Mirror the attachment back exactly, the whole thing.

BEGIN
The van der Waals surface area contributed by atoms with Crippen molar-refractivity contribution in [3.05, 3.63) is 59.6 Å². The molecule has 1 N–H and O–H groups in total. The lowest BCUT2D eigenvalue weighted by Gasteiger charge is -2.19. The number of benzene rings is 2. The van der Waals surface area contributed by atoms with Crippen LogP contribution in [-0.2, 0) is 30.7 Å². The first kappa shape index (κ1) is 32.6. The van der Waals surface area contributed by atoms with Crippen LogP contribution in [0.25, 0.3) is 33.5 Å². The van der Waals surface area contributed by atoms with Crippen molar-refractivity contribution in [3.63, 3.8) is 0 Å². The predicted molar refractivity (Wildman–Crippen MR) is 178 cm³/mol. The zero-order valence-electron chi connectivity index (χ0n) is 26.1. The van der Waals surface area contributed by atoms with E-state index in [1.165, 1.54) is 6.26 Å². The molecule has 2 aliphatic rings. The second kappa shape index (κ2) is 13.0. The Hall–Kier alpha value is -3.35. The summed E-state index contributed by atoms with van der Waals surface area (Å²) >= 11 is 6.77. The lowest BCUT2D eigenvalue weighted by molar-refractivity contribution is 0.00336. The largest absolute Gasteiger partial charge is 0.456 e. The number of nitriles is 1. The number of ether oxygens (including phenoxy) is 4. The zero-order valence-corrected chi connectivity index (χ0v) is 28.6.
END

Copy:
The van der Waals surface area contributed by atoms with Crippen molar-refractivity contribution in [3.05, 3.63) is 59.6 Å². The molecule has 1 N–H and O–H groups in total. The lowest BCUT2D eigenvalue weighted by Gasteiger charge is -2.19. The number of benzene rings is 2. The van der Waals surface area contributed by atoms with Crippen LogP contribution in [-0.2, 0) is 30.7 Å². The first kappa shape index (κ1) is 32.6. The van der Waals surface area contributed by atoms with Crippen LogP contribution in [0.25, 0.3) is 33.5 Å². The van der Waals surface area contributed by atoms with Crippen molar-refractivity contribution in [3.63, 3.8) is 0 Å². The predicted molar refractivity (Wildman–Crippen MR) is 178 cm³/mol. The zero-order valence-electron chi connectivity index (χ0n) is 26.1. The van der Waals surface area contributed by atoms with E-state index in [1.165, 1.54) is 6.26 Å². The molecule has 2 aliphatic rings. The second kappa shape index (κ2) is 13.0. The Hall–Kier alpha value is -3.35. The summed E-state index contributed by atoms with van der Waals surface area (Å²) >= 11 is 6.77. The lowest BCUT2D eigenvalue weighted by molar-refractivity contribution is 0.00336. The largest absolute Gasteiger partial charge is 0.456 e. The number of nitriles is 1. The number of ether oxygens (including phenoxy) is 4. The zero-order valence-corrected chi connectivity index (χ0v) is 28.6.